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Sandy C. Boucher [14]Sandy Boucher [3]
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Sandy C. Boucher
University of New England (Australia)
  1. What is a Philosophical Stance? Paradigms, Policies and Perspectives.Sandy C. Boucher - 2014 - Synthese 191 (10):2315-2332.
    Since van Fraassen first put forward the suggestive idea that many philosophical positions should be construed as ‘stances’ rather than factual beliefs, there have been various attempts to spell out precisely what a philosophical stance might be, and on what basis one should be adopted. In this paper I defend a particular account of stances, the view that they are pragmatically justified perspectives or ways of seeing the world, and compare it to some other accounts that have been offered. In (...)
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  2.  29
    Pluralism, Realism and the Units of Selection.Sandy C. Boucher - 2020 - South African Journal of Philosophy 1 (39):47-62.
    I consider two attempts to combine realism with pluralism about the units of selection: Sober and Wilson’s combination of “model” and “unit” pluralism, and Sterelny and Griffiths’ “local pluralism”. I argue that both of these attempts fail to show that realism and pluralism are compatible. Sober and Wilson’s pluralism turns out, on closer inspection, to be a kind of monism in disguise, while Sterelny and Griffiths’ local pluralism involves a combination of realism and anti-realism about interactors, and the units of (...)
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  3.  48
    Cladism, Monophyly and Natural Kinds.Sandy C. Boucher - 2022 - Croatian Journal of Philosophy 22 (64):39-68.
    Cladism, today the dominant school of systematics in biology, includes a classification component – the view that classification ought to reflect phylogeny only, such that all and only taxa are monophyletic (i.e. consist of an ancestor and all its descendants) - and a metaphysical component – the view that all and only real groups or kinds of organisms are monophyletic. For the most part these are seen as amounting to much the same thing, but I argue they can and should (...)
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  4.  44
    Conceptual Engineering and Conceptual Extension in Science.Sandy C. Boucher - forthcoming - Inquiry: An Interdisciplinary Journal of Philosophy.
    I argue that the Conceptual Ethics and Conceptual Engineering framework, in its pragmatist version as recently defended by Thomasson, provides a means of articulating and defending the conventionalist interpretation of projects of conceptual extension (e.g. the extended mind, the extended phenotype) in biology and psychology. This promises to be illuminating in both directions: it helps to make sense of, and provides an explicit methodology for, pragmatic conceptual extension in science, while offering further evidence for the value and fruitfulness of the (...)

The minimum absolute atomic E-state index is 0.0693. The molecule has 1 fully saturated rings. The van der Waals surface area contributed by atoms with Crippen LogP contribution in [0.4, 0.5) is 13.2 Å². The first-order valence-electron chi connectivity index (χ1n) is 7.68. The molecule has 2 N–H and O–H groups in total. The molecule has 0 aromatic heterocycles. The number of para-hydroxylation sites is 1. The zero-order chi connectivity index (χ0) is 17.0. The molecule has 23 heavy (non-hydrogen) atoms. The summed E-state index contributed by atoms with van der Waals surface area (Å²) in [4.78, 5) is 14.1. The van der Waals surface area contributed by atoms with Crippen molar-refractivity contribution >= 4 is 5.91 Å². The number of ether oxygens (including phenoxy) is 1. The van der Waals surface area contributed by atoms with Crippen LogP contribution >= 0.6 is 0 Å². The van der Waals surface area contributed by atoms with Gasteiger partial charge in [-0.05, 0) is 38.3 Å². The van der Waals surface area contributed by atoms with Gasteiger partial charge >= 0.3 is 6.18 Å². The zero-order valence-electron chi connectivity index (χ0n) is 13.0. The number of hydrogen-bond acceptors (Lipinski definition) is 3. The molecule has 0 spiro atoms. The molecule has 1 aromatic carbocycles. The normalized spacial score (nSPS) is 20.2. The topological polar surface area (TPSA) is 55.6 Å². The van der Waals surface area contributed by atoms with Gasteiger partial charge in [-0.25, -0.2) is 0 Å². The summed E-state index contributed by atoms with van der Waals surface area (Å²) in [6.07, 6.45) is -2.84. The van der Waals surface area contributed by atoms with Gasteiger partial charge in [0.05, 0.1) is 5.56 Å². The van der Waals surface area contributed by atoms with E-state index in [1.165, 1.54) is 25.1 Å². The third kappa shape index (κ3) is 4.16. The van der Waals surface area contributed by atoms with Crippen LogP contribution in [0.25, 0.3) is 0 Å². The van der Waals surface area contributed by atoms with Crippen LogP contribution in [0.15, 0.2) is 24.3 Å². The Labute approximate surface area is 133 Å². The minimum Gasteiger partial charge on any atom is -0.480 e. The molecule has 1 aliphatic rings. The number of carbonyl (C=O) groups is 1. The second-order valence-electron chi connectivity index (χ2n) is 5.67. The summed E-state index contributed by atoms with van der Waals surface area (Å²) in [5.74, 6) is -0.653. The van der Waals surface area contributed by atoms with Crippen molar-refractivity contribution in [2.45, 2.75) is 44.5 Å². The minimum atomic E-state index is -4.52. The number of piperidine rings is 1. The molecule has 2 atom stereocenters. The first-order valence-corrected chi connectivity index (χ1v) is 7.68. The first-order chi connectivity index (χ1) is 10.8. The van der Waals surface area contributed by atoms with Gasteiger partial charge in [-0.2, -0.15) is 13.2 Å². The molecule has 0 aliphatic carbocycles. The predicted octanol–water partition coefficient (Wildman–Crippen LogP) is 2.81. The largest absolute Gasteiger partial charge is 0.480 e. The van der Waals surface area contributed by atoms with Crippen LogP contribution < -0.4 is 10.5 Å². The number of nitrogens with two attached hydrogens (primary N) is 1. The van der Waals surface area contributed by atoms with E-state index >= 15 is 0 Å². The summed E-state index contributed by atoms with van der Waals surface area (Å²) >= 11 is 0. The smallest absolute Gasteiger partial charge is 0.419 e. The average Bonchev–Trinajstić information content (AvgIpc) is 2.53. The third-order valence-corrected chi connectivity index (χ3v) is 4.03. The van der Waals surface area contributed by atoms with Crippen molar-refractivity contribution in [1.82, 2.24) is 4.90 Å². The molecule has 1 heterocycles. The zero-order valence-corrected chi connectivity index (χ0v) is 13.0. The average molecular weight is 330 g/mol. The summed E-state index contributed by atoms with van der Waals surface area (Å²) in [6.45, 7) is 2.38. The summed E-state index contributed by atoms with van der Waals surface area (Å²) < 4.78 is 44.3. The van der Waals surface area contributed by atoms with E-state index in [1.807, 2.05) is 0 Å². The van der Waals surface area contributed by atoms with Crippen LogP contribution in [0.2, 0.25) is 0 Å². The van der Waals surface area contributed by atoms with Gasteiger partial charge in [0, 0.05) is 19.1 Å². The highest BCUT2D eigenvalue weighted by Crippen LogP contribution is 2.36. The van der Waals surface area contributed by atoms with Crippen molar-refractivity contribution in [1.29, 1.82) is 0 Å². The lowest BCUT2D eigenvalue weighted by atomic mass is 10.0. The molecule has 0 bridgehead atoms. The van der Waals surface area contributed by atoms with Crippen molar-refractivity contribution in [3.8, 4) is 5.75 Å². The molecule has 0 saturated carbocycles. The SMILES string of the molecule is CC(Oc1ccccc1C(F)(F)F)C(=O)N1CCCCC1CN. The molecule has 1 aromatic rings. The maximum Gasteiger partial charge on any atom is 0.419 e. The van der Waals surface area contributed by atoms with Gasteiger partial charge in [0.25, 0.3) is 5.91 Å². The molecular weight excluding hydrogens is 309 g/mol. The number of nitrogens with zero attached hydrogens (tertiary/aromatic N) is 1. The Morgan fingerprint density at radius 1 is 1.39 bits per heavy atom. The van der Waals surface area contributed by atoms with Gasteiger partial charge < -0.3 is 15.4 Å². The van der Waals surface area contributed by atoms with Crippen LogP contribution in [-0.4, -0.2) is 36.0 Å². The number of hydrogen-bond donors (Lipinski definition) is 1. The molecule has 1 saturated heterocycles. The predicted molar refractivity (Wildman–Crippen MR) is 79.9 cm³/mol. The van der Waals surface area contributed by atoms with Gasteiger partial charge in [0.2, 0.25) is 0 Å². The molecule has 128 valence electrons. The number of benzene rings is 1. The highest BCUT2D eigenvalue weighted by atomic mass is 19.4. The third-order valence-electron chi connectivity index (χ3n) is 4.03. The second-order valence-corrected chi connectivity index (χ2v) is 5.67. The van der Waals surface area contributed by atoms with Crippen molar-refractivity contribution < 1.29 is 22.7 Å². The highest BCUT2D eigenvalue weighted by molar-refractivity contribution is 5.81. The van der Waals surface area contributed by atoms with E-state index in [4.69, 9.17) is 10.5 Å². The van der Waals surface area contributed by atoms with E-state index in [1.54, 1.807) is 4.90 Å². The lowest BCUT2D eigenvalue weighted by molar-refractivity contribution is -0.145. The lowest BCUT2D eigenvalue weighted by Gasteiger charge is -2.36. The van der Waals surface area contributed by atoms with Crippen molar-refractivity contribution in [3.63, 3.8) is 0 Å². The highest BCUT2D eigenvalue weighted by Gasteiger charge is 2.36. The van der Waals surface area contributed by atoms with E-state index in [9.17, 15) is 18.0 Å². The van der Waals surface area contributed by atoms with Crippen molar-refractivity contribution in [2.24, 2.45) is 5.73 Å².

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  5.  93
    Functionalism and Structuralism as Philosophical Stances: Van Fraassen Meets the Philosophy of Biology.Sandy C. Boucher - 2015 - Biology and Philosophy 30 (3):383-403.
    I consider the broad perspectives in biology known as ‘functionalism’ and ‘structuralism’, as well as a modern version of functionalism, ‘adaptationism’. I do not take a position on which of these perspectives is preferable; my concern is with the prior question, how should they be understood? Adapting van Fraassen’s argument for treating materialism as a stance, rather than a factual belief with propositional content, in the first part of the paper I offer an argument for construing functionalism and structuralism as (...)
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  6.  23
    Stances and Epistemology: Values, Pragmatics, and Rationality.Sandy Boucher - 2018 - Metaphilosophy 49 (4):521-547.
    Van Fraassen has argued that many philosophical positions should be understood as stances rather than factual beliefs. In this paper I discuss the vexed question of whether and how such stances can be rationally justified. Until this question has been satisfactorily answered, the otherwise promising stance approach cannot be considered a viable metaphilosophical option. One can find hints, and the beginnings of an answer to this question, in van Fraassen’s (and others’) writings, but no general, fully clear and convincing account (...)
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  7.  48
    A Computational Approach to Linguistic Knowledge.Ian Gold & Sandy C. Boucher - 2002 - Language and Communication 1 (22):211-229.
    The rejection of behaviorism in the 1950s and 1960s led to the view, due mainly to Noam Chomsky, that language must be studied by looking at the mind and not just at behavior. It is an understatement to say that Chomskyan linguistics dominates the field. Despite being the overwhelming majority view, it has not gone unchallenged, and the challenges have focused on different aspects of the theory. What is almost universally accepted, however, is Chomsky’s view that understanding language demands a (...)
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  8. Who’s Watching? Surveillance, Big Data and Applied Ethics in the Digital Age.Adrian Walsh & Sandy C. Boucher - forthcoming - Research in Ethical Issues in Organisations.
    Editors' Introduction to the special issue of Research in Ethical Issues in Organisations, the proceedings of the 27th Annual Conference of the Australian Association of Professional and Applied Ethics, hosted by the Discipline of Philosophy and Religious Studies at the University of New England in 2020.
     
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  9.  43
    Methodological naturalism in the sciences.Sandy C. Boucher - 2020 - International Journal for Philosophy of Religion 88 (1):57-80.